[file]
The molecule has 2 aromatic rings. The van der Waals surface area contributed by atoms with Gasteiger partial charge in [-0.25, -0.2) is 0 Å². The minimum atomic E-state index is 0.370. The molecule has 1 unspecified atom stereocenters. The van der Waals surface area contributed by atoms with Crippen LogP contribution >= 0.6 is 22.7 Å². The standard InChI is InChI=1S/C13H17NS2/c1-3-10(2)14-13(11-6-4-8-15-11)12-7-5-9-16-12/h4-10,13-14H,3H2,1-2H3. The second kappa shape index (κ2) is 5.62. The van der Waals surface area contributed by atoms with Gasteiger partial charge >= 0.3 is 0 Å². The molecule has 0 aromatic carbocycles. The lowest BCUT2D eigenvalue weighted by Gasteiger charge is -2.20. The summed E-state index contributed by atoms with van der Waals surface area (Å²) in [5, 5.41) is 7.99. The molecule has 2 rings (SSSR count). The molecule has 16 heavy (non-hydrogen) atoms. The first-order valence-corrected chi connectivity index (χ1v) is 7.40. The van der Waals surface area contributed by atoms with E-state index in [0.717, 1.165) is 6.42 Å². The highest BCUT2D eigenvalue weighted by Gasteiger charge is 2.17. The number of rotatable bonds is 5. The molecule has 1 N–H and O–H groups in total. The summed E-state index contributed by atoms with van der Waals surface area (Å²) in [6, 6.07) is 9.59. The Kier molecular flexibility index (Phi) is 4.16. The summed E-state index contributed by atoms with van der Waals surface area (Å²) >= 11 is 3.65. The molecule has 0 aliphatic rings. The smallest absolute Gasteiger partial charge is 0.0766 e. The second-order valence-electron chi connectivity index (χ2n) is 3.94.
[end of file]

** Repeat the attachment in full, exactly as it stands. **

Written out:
The molecule has 2 aromatic rings. The van der Waals surface area contributed by atoms with Gasteiger partial charge in [-0.25, -0.2) is 0 Å². The minimum atomic E-state index is 0.370. The molecule has 1 unspecified atom stereocenters. The van der Waals surface area contributed by atoms with Crippen LogP contribution >= 0.6 is 22.7 Å². The standard InChI is InChI=1S/C13H17NS2/c1-3-10(2)14-13(11-6-4-8-15-11)12-7-5-9-16-12/h4-10,13-14H,3H2,1-2H3. The second kappa shape index (κ2) is 5.62. The van der Waals surface area contributed by atoms with Gasteiger partial charge >= 0.3 is 0 Å². The molecule has 0 aromatic carbocycles. The lowest BCUT2D eigenvalue weighted by Gasteiger charge is -2.20. The summed E-state index contributed by atoms with van der Waals surface area (Å²) in [5, 5.41) is 7.99. The molecule has 2 rings (SSSR count). The molecule has 16 heavy (non-hydrogen) atoms. The first-order valence-corrected chi connectivity index (χ1v) is 7.40. The van der Waals surface area contributed by atoms with E-state index in [0.717, 1.165) is 6.42 Å². The highest BCUT2D eigenvalue weighted by Gasteiger charge is 2.17. The number of rotatable bonds is 5. The molecule has 1 N–H and O–H groups in total. The summed E-state index contributed by atoms with van der Waals surface area (Å²) in [6, 6.07) is 9.59. The Kier molecular flexibility index (Phi) is 4.16. The summed E-state index contributed by atoms with van der Waals surface area (Å²) >= 11 is 3.65. The molecule has 0 aliphatic rings. The smallest absolute Gasteiger partial charge is 0.0766 e. The second-order valence-electron chi connectivity index (χ2n) is 3.94.